4b2
    12th Sep 2018
    3:42pm
    I think this a result of two things. 1/ The removal of compulsory retirement at age 65 and 2/ The introduction of the compulsory superannuation scheme.
    I don't believe many of the over 65 are working because they want to, but are uncertain of the returns of the superannuation scheme and the consistent changes by various governments.
    saintagnes
    12th Sep 2018
    3:45pm
    Ted - that is the truth. Less on a full pension due to changes in eligibility. As a past statistician - numbers can say anything you want them to.
    Jim
    12th Sep 2018
    4:55pm
    Couldn’t agree more, you can make any statistic mean something different, it all depends on what you are trying to achieve, and the way you use the numbers, for instance is it true that we have more people on welfare because of the influx of refugees both legal and iilegal, or can we make a case for the more people we have the more things people need to buy/use so therefore employment must increase to service those needs!
    Old Geezer
    13th Sep 2018
    9:01am
    If people's assets are not being used in retirement for those on welfare then they are simply getting too much welfare. If it is still happening then more changes need to be paid so that the next generations don't get lottery wins at the expense of the taxpayers.
    OnlyGenuineRainey
    16th Sep 2018
    6:35am
    Crap, OG. People who save have a right to pass their savings on to their children. Why should the big spenders and wasters be rewarded for their self-indulgence while the savers are beaten up and have the benefits of their frugal lifestyle STOLEN to give to others? It's WRONG. Everyone who works and pays taxes for 4-5 decades should be properly rewarded in old age. And the right people should be paying their way through taxes instead of rorting to get rich at the expense of the rest of society. Start TAXING THE RICH FAIRLY. There's plenty of money to go around if taxes were applied sensibly and equitably.
    Noodles
    13th Sep 2018
    9:15am
    In Russia the average age men live to is 66. It is planned to raise the penion age to 63 for women and 65 for men. It is not going down well in Russia.
    Old Geezer
    13th Sep 2018
    9:37am
    Pension age here should be closer to the age people live to too. It is simply not on that people wish the taxpayers to look after them financially for 30 or more years.
    OnlyGenuineRainey
    16th Sep 2018
    6:25am
    Wrong, OG. People live to varying ages depending on a huge number of factors - many that have nothing to do with their lifestyle choices - and they live to varying ages in varying states of health and well-being. There needs to be far more recognition of the struggles of those whose health fails, or who can't find suitable work and are thus excluded from the benefits that living longer should deliver. What we need to do is pay a universal age pension and make far better provision for the sick, disabled and long-term unemployed. Taxes are NOT high in Australia, and are applied wrongly. If we taxed sensibly, we could afford for everyone to have quality of life instead of making the disadvantaged slaves to line the pockets of the stinking rich and privileged.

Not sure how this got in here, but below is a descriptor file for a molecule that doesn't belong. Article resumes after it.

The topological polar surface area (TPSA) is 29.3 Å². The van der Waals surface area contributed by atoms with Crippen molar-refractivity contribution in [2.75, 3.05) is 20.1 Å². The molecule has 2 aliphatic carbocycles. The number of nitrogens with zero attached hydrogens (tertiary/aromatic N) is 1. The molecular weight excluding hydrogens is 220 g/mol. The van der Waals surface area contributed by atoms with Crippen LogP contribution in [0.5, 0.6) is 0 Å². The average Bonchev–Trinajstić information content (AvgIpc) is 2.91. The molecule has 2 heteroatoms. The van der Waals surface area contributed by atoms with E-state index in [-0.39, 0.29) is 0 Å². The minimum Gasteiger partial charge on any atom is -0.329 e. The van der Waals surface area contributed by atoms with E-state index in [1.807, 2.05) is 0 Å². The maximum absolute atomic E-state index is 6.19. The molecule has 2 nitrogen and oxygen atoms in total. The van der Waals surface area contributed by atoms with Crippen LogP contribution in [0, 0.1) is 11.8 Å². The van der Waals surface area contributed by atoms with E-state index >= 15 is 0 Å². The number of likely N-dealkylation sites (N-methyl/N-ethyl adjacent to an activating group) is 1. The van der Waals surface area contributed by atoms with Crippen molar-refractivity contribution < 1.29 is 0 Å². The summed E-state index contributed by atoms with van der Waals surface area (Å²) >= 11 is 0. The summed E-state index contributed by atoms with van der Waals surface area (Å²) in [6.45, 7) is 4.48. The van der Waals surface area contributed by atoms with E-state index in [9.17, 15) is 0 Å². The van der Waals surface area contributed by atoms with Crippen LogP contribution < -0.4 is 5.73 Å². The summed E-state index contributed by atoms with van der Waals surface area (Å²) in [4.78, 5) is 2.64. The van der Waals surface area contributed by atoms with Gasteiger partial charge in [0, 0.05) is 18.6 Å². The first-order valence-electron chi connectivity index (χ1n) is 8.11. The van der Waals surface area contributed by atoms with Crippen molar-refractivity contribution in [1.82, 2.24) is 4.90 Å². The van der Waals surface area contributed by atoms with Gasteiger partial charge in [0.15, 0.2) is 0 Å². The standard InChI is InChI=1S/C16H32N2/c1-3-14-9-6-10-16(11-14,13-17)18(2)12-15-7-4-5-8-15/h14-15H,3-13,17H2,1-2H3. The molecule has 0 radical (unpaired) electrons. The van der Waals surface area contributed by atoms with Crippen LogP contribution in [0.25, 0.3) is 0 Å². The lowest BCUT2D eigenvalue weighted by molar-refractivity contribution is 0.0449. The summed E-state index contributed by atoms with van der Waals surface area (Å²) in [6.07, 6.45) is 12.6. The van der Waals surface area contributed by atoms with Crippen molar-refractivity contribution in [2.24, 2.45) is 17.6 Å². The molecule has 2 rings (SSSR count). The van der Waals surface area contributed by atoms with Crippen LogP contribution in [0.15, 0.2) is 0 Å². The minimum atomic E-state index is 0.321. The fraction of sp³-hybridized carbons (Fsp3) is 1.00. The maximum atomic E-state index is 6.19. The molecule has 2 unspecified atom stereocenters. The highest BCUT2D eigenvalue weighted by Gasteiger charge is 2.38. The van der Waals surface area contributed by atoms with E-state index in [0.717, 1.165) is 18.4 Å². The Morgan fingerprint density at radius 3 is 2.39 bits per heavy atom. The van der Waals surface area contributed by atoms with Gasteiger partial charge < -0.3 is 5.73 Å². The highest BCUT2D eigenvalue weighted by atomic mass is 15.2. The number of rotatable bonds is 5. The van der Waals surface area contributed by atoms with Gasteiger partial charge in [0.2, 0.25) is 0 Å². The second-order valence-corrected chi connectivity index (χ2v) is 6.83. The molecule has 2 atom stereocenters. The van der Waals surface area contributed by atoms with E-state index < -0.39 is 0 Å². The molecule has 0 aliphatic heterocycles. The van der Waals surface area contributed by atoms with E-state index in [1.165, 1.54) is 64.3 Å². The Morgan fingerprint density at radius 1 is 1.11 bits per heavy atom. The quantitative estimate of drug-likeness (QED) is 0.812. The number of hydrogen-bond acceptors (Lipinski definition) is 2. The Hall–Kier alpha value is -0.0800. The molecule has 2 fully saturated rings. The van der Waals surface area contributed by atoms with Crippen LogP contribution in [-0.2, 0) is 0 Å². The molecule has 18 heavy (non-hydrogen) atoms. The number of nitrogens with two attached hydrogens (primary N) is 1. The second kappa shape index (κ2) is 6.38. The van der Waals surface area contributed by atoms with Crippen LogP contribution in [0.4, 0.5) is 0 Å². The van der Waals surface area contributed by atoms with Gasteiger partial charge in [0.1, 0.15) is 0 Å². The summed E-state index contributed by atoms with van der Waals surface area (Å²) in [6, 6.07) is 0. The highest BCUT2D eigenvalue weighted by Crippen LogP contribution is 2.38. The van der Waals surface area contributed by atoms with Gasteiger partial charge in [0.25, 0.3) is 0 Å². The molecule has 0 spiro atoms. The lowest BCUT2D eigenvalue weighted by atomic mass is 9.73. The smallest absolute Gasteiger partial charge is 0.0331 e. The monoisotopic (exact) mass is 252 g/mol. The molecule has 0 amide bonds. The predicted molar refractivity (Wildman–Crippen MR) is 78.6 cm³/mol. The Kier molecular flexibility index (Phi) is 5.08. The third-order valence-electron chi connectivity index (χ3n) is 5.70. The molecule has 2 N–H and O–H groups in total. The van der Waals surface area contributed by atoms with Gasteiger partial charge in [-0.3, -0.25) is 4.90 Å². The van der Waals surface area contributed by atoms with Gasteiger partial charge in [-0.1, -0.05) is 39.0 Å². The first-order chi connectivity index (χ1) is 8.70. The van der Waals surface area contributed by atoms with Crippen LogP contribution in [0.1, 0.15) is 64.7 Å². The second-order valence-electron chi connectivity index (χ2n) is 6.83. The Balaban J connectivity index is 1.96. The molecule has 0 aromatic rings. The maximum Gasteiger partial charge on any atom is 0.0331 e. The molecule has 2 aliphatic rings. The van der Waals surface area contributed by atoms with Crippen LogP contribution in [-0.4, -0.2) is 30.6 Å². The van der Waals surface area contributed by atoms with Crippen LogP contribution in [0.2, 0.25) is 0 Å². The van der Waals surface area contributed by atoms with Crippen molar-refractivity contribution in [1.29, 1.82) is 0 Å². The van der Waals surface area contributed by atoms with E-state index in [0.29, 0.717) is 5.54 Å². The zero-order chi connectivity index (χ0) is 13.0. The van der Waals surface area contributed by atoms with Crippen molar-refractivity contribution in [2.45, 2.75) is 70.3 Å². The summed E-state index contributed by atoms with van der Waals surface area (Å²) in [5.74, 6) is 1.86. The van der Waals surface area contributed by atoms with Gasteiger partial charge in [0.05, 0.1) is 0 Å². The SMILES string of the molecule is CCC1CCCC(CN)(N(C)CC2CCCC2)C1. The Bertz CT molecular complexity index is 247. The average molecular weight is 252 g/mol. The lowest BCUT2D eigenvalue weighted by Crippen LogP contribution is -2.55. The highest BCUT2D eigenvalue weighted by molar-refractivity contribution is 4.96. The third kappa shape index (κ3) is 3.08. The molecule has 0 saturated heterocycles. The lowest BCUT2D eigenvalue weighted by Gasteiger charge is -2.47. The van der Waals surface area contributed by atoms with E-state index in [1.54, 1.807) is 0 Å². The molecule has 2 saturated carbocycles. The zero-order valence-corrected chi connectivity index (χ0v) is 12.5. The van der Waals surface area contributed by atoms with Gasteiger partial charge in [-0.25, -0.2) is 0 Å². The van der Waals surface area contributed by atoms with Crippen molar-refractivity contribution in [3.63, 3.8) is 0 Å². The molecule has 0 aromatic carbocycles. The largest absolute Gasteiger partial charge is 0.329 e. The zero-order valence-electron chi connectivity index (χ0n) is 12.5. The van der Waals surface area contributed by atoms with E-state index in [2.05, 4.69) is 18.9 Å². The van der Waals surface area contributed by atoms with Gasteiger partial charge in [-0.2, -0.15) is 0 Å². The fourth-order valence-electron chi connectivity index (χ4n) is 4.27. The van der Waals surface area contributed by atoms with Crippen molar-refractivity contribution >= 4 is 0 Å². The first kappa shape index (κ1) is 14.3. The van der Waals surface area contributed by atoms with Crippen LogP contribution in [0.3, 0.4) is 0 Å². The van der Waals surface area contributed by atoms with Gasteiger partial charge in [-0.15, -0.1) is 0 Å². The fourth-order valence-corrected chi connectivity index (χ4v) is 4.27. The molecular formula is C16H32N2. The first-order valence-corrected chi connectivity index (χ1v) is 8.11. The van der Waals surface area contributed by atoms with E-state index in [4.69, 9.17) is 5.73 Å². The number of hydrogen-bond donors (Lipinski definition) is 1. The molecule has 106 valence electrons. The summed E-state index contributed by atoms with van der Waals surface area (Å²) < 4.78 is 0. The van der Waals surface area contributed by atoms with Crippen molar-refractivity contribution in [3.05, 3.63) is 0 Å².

Charlie
    13th Sep 2018
    10:12am
    This implies that everyone "decides" at what age they will retire...There is just no perception of the degeneration that happens with age and how unpredictable it is.

    So what ever reasons the academics give for people working longer, they need to be careful how they analyse things....

    Some people have jobs that are less demanding and can work for longer, that's if their employer wants it that way.. Even in stable organizations like the public service there are managers who want to abolish permanent positions and replace them with contract positions. In NSW during the Greiner era there were redundancy packages thrown in all directions.

    Some people get hit with health problems that make it impossible for any full time employment.

    When it comes to compulsory super many people retiring now, didn't have it for the first 20 years of their employment, although there were some quite good non compulsory schemes operating at the time, where both the government and the employee made a contribution

    So its a little bit early to be assuming that its all been so stable, that people just retire when they want to.
    Old Geezer
    14th Sep 2018
    4:04pm
    This will change under a Labor government as self funded retirees income fall by 30% plus. They have already had a gut full so they will do what it takes just to get the pension to preserve their already low income.
    OnlyGenuineRainey
    16th Sep 2018
    6:21am
    For once, you are right, OG. Pensioners should be more concerned with defending the rights of SFRs instead of screaming for bigger handouts, because when hundreds of thousands of SFRs throw up their hands and go on the pension, there will be a lot less to go around and then watch the pension and benefit rates fall.
    patti
    16th Sep 2018
    10:13am
    Even if I hadn't had to cash in my meagre super to fund a long and protracted divorce settlement, I would certainly not have had enough to fund me through my retirement years. All I have is my house, which is more of a money pit than a source of income!
    Cheezil61
    16th Sep 2018
    9:08pm
    Hhmmm serious?. Some articles make you wonder really!
    Probably less people relying on pensions because the rules are tighter, not because they chose/want to work longer surely!!